1. I will place the sample you requested on a memory card and place it in a drop location of my choosing… . I am not a professional and I am sure that publicly available information on this subject is incomplete.

2. The samples will be encrypted using GnuPG symmetric encryption with a randomly generated passphrase.

3. I will tell you the location and how to find the card. I will also give you a Monero address. This form of gift protects both of us very well. I am very aware of the risks of blockchain analysis of BitCoin and other cryptocurrencies, and believe Monero gives both of us excellent deniability.

4. Once I confirm receipt of my gift, I will give you the passphrase.

Your friend and I will never go to the same drop location twice. I will give you a new Monero address each time. The decryption key will be different each time. No patterns for third parties to observe. The only electronic footprints will be Proton to Proton, so there is less risk of encrypted traffic being collected for future analysis by third parties. That part is not perfect. Perhaps as our friendship develops we will change addresses periodically?’

On April 1, 2021, the UC posing as a representative of COUNTRY1 responded to ‘ALICE’ and stated, ‘We understand your concern and appreciate the thoughtful plan… as a sign of good faith and trust we wish to pay you the equivalent of 10,000 USD immediately on Monero to address you provided.

Drop locations are safest and allow us to make exchanges without coming in contact and of course leave no electronic footprint… Your proposed method of memory card with encryption/passphrases is acceptable. For the small sample we requested you will receive another 20,000 USD. Once you confirm Monero address we will activate payment. Our next step will be information on the drop location we have selected. This method will build trust between usfor a larger transaction in future. Our experts are interested in the information you have but we insist on maintaining our discretion and security as a priority.’

On April 9, 2021, ‘ALICE’ wrote, ‘I am sorry to be so stubborn and untrusting, but I can not agree to go to a location of your choosing. I must consider the possibility that l am communicating with an adversary who has intercepted my first message and is attempting to expose me. Would not such an adversary wish me to go to a place of his choosing, knowing that an amateur will be unlikely to detect his surveillance? If you insist on physically delivering the package, then it must be a place of my choosing.

I ask you to consider the viability of an electronic dead drop. I can establish an encrypted online storage account without providing any identifying information and without provoking any suspicion…Another possibility occurs to me: is there some physical signal you can make that proves your identity to me? I could plan to visit Washington D.C. over the Memorial Day weekend. I would just be another tourist in the crowd. Perhaps you could fly a signal flag on your roof? Something easily observable from the street, but nothing to arouse an adversary’s suspicion?… ‘.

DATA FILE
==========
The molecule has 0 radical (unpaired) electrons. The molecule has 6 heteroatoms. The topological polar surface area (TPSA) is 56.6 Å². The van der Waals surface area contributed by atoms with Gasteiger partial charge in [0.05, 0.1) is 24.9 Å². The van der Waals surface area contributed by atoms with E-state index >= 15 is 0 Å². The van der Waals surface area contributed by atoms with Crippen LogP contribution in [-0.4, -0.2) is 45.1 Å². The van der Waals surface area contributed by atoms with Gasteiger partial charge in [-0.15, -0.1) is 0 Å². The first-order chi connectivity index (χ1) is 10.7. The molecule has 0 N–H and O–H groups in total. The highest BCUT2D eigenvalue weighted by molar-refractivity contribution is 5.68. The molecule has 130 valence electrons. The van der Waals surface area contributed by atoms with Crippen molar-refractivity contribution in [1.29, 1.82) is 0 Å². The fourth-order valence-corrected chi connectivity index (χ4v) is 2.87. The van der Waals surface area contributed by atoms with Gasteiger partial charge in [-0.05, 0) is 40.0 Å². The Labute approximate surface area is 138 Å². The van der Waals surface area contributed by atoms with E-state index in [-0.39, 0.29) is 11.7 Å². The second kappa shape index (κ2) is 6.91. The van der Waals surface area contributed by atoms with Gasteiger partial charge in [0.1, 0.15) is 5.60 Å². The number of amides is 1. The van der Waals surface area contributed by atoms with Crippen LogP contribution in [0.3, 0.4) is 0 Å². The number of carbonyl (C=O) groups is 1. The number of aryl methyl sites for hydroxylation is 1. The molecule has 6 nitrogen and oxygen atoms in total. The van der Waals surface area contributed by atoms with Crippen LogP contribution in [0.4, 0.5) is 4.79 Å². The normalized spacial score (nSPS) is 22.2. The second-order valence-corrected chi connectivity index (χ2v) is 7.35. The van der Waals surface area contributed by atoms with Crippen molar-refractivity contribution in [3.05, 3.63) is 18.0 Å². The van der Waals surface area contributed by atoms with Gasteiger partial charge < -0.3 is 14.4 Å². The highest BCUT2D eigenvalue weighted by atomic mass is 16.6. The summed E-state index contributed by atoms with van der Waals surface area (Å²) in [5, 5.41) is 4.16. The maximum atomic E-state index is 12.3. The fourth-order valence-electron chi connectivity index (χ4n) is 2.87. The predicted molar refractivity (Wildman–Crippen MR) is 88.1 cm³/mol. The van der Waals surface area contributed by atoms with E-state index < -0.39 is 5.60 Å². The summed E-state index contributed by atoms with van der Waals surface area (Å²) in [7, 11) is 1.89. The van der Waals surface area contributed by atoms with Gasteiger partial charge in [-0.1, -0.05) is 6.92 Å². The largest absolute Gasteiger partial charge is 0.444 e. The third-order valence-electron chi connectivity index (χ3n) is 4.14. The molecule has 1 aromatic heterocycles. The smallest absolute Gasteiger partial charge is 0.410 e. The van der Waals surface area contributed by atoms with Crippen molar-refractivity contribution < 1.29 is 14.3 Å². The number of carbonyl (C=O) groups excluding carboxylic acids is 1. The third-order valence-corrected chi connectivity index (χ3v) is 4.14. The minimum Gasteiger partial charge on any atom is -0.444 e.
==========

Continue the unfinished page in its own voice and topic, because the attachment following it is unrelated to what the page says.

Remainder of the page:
On April 23, 2021, the UC posing as a representative of COUNTRY1 emailed the following: ‘You do not need to apologize. We appreciate you being careful. That is much better than someone reckless. Your thoughtful plans indicate you are not amateur. This relationship requires mutual comfort. There is risk on both sides and we understand your need for safety assurance of who you are communicating with. As you suggest we can accommodate a signal in Washington D.C. over the Memorial Day weekend. We will set a signal from our main building observable from the street. It will bring you comfort with signals on display from the area inside our property that we control and not a [sic] adversary. If you agree please acknowledge. We will then provide more instruction about the signal. We hope this plan will continue to build the necessary trust and comfort of our identity.’

On May 5, 2021 ‘ALICE’ wrote, ‘I will make plans to be in the capitol [sic] over the Memorial Day weekend. It would be best to leave the signal visible for the entire holiday weekend so I can plan to pass by in the natural course of my tourist day. I may be on foot or passing by in a bus or car or bicycle, so please plan for something easy to spot.

On May 17, 2021, the UC posing as a representative of COUNTRY1 responded and said, in part, ‘We are happy to set a signal to bring you comfort and build necessary trust between us. The signal will be inside our main building from Saturday morning until Sunday evening Memorial Day weekend.’

During the weekend of May 29-30, 2021, the FBI conducted an operation in the Washington, D.C. area that involved placing a signal at a location associated with COUNTRY1 in an attempted effort to gain bona fides with ‘ALICE.’